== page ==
This paper summarises the current state-of-the art in the study of compositionality in distributional semantics, and major challenges for this area. We single out generalised quantifiers and intensional semantics as areas on which to focus attention for the development of the theory. Once suitable theories have been developed, algorithms will be needed to apply the theory to tasks. Evaluation is a major problem; we single out application to recognising textual entailment and machine translation for this purpose.
The categorical compositional distributional (DisCoCat) model of meaning developed by Coecke et al. (2010) has been successful in modeling various aspects of meaning. However, it fails to model the fact that language can change. We give an approach to DisCoCat that allows us to represent language models and translations between them, enabling us to describe translations from one language to another, or changes within the same language. We unify the product space representation given in (Coecke et al., 2010) and the functorial description in (Kartsaklis et al., 2013), in a way that allows us to view a language as a catalogue of meanings. We formalize the notion of a lexicon in DisCoCat, and define a dictionary of meanings between two lexicons. All this is done within the framework of monoidal categories. We give examples of how to apply our methods, and give a concrete suggestion for compositional translation in corpora.
Coecke, Sadrzadeh, and Clark (arXiv:1003.4394v1 [cs.CL]) developed a compositional model of meaning for distributional semantics, in which each word in a sentence has a meaning vector and the distributional meaning of the sentence is a function of the tensor products of the word vectors. Abstractly speaking, this function is the morphism corresponding to the grammatical structure of the sentence in the category of finite dimensional vector spaces. In this paper, we provide a concrete method for implementing this linear meaning map, by constructing a corpus-based vector space for the type of sentence. Our construction method is based on structured vector spaces whereby meaning vectors of all sentences, regardless of their grammatical structure, live in the same vector space. Our proposed sentence space is the tensor product of two noun spaces, in which the basis vectors are pairs of words each augmented with a grammatical role. This enables us to compare meanings of sentences by simply taking the inner product of their vectors.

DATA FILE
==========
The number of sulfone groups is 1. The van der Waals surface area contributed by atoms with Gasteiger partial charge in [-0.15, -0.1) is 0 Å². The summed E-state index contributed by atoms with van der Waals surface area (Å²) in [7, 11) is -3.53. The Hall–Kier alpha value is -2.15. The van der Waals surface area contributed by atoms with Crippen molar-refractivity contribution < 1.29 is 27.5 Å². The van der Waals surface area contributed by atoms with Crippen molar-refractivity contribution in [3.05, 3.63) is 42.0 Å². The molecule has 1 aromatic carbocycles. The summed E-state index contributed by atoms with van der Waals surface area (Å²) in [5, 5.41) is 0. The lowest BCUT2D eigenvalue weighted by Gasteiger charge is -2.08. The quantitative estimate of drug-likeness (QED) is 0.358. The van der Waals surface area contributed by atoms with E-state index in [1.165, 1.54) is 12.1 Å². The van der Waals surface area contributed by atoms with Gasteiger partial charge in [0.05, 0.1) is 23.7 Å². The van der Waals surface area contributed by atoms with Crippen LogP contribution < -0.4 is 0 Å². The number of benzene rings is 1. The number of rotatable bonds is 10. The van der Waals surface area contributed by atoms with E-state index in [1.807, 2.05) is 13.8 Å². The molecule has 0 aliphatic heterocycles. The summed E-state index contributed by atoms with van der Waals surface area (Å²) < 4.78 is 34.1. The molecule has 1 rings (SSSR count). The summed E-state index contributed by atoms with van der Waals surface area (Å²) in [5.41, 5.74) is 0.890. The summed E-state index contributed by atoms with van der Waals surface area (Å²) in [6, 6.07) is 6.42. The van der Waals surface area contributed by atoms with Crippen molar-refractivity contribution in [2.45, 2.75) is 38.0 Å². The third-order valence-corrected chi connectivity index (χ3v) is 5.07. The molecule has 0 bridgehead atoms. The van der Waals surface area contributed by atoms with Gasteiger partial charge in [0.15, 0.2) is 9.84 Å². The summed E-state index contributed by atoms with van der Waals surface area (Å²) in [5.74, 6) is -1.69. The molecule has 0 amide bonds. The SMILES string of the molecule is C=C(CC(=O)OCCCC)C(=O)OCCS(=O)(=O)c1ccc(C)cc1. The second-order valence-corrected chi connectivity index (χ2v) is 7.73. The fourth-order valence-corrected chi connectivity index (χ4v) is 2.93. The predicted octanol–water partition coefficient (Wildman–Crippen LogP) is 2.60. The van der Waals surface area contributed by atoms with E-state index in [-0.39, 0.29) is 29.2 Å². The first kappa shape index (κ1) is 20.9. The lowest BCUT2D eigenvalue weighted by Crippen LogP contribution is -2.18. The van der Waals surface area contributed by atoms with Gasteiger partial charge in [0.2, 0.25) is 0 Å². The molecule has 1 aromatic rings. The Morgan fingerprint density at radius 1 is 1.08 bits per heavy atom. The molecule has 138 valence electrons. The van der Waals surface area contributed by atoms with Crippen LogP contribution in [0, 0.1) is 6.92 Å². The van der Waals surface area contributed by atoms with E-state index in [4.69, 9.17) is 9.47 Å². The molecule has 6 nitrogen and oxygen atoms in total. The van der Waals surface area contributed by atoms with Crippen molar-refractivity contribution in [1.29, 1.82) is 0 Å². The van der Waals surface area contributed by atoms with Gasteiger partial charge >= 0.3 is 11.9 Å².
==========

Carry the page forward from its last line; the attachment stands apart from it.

Distributional semantic models provide vector representations for words by gathering co-occurrence frequencies from corpora of text. Compositional distributional models extend these from words to phrases and sentences. In categorical compositional distributional semantics, phrase and sentence representations are functions of their grammatical structure and representations of the words therein. In this setting, grammatical structures are formalised by morphisms of a compact closed category and meanings of words are formalised by objects of the same category. These can be instantiated in the form of vectors or density matrices. This paper concerns the applications of this model to phrase and sentence level entailment. We argue that entropy-based distances of vectors and density matrices provide a good candidate to measure word-level entailment, show the advantage of density matrices over vectors for word level entailments, and prove that these distances extend compositionally from words to phrases and sentences. We exemplify our theoretical constructions on real data and a toy entailment dataset and provide preliminary experimental evidence.
Recent studies on question generation identify the need for automatic discourse analysers. We evaluated the feasibility of integrating an available discourse analyser called HILDA for a specific question generation system called CODA; introduce an approach by extracting a discourse corpus from the CODA parallel corpus; and identified future work towards automatic discourse analysis in the domain of question generation.